HomeAbout Billiards DigestContact UsArchiveAll About PoolEquipmentOur AdvertisersLinks
Current Issue
Previous Page Page 2 Next Page >

The Real World

During the event, Vickio eyed future possibilities. (Photo by J.R. Calvert)

START-UP SCREW-UPS and serious gripes there were aplenty. But the pros largely agreed that Vickio acted in good faith, while the spectators (and really, there weren't that many of them) seemed unaware of the teeth-gnashing going on behind the scenes. "It was perfect," said fan Paul Loup, who made a six-hour drive from New Orleans to see Johnny Archer, Shane Van Boening and other giants compete in Galveston. He said he wasn't disappointed. "Anybody who likes pool, I can't imagine them not liking something like this. We really enjoyed going there. They probably did some stuff wrong, but I didn't notice it because I was enjoying myself so much."

It probably didn't hurt that the venue was first-rate. With an Imax theater and a water park, Galveston Moody Gardens in recent years has become a popular day-trip destination for residents of nearby Houston. Inside the converted convention hall were 80 Diamond tables, both 7-footers and 9-footers, set end to end in two sections. Above them, suspended from high ceilings, were ornate modern chandeliers. Taylor Road also shelled out about $45,000 for hardwood bleachers (enough for 2,000 spectators, most of whom never materialized) and another $40,000 for customized big screen scoreboards. Add to that the TV arena and the scaffolding, and it becomes clear that Taylor Road spent some serious jack.

How much? One newspaper account put it at $350,000, although Vickio won't say for sure. Neither will he say how much he lost. But he says he could have saved money by doing things differently. For instance, he could cut down on overhead by depending less on leased equipment. Just the light scaffolding alone cost him $30,000, says Vickio. "There is a ton of money that I spent that I could save by making my own equipment," he says. However, one thing all Vickio's money did achieve was good will. Some of the representations made by Taylor Road - and really, is "promises" too strong a word? - failed to match reality. But Vickio spent and lost money, and so there has been a willingness to give him a very large benefit of the doubt.

Who is Louis Vickio and what is Taylor Road Productions? Well for starters, he's apparently rich. Vickio is owner of a Houston-based oilfield services company, something called VFL Energy Technologies. Vickio says the company practically runs itself, giving him the freedom to pursue his expensive dreams. About a year and half ago Vickio joined forces with local room owner Bobby Rone, a friend and frequent one-pocket partner. Together they created Taylor Road Productions (which takes its name from the Houston street address of Vickio's oil services business) and started plotting their assault on the pool world. Another partner is Bobby's brother Clark, who is wheelchair-bound and who helped organize the separate wheelchair event in Galveston.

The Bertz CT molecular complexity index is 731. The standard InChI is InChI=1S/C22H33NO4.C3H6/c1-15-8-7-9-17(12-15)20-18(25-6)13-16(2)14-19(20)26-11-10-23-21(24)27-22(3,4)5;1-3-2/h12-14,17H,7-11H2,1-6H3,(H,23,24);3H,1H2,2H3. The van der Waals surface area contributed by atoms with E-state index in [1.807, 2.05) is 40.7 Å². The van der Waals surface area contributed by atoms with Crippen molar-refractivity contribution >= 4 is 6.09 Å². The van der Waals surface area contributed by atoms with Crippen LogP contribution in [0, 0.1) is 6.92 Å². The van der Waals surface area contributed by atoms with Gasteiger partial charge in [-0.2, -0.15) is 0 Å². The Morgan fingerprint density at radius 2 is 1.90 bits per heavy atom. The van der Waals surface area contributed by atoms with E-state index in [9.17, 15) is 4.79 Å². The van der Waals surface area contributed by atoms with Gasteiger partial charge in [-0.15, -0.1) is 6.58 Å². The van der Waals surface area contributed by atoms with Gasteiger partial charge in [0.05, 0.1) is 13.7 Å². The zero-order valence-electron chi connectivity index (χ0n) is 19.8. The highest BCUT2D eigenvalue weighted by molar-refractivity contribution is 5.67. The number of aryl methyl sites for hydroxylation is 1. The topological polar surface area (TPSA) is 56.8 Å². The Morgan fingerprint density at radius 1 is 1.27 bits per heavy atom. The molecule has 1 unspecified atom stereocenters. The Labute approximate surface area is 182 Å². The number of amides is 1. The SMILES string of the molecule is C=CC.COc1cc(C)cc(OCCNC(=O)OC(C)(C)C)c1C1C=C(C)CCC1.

Vickio, a New York transplant and the son of an engineer, said that as a child he would always pester his parents for a very special Christmas present. "My parents used to give me the Sears and Roebuck catalog to pick out my Christmas presents and every year I picked a pool table," said Vickio. "They would tell me that they couldn't afford a pool table. Every year it was the same thing. But I wanted a pool table." Finally his parents relented. And so Vickio was hooked. He said he continued to play until college, laid off for awhile, and then came back to it later in life. He said the sport was in sad shape when he first left it, and it's in the same sad shape now. "I see these (pro) players, running around playing for nothing. Half of them are running around the country, playing in these little tournaments in pool halls, just to get enough money to get to the next tournament. It's pathetic."

Vickio said it was during a visit to the Derby City Classic that he came up with the idea for his own multi-discipline tournament. He noted the success of Derby City, but also expressed irritation about some aspects of the event. (For instance, he can't abide all the waiting around.) He began to envision his own tournament, but one set in Texas. But no more second-round buy-ins, no more bank pool. And so he got to work with the Rone brothers, eventually got in contact with J.R. Calvert from Inside Pool magazine, hired referee Ken Shuman, and then late in the game also hired Bad Boys Billiard Productions to run the tournament brackets.

He says the key to making it all work is getting sponsorship, keeping the purses down to manageable sizes ("No half-million dollar prizes - pool can't support that," he says, in a not-so-veiled swipe at the failed International Pool Tour), and getting good attendance numbers. And despite the low foot traffic in Galveston, Vickio thinks he's come up with a model that he can replicate and expand.

"So my intent is to hold this tournament, and possibly get some outside sponsorship, and then to take it to another level where we can have a tour," said Vickio. "This is working and this will work. It will happen every year from now on. I want to take this same footprint to other venues, although we'll tweak the footprint. And I'll have (tournaments) as many times as I can have it. If I can have it 12 times a year, then we'll have it 12 times a year."

Previous Page Page 2 Next Page >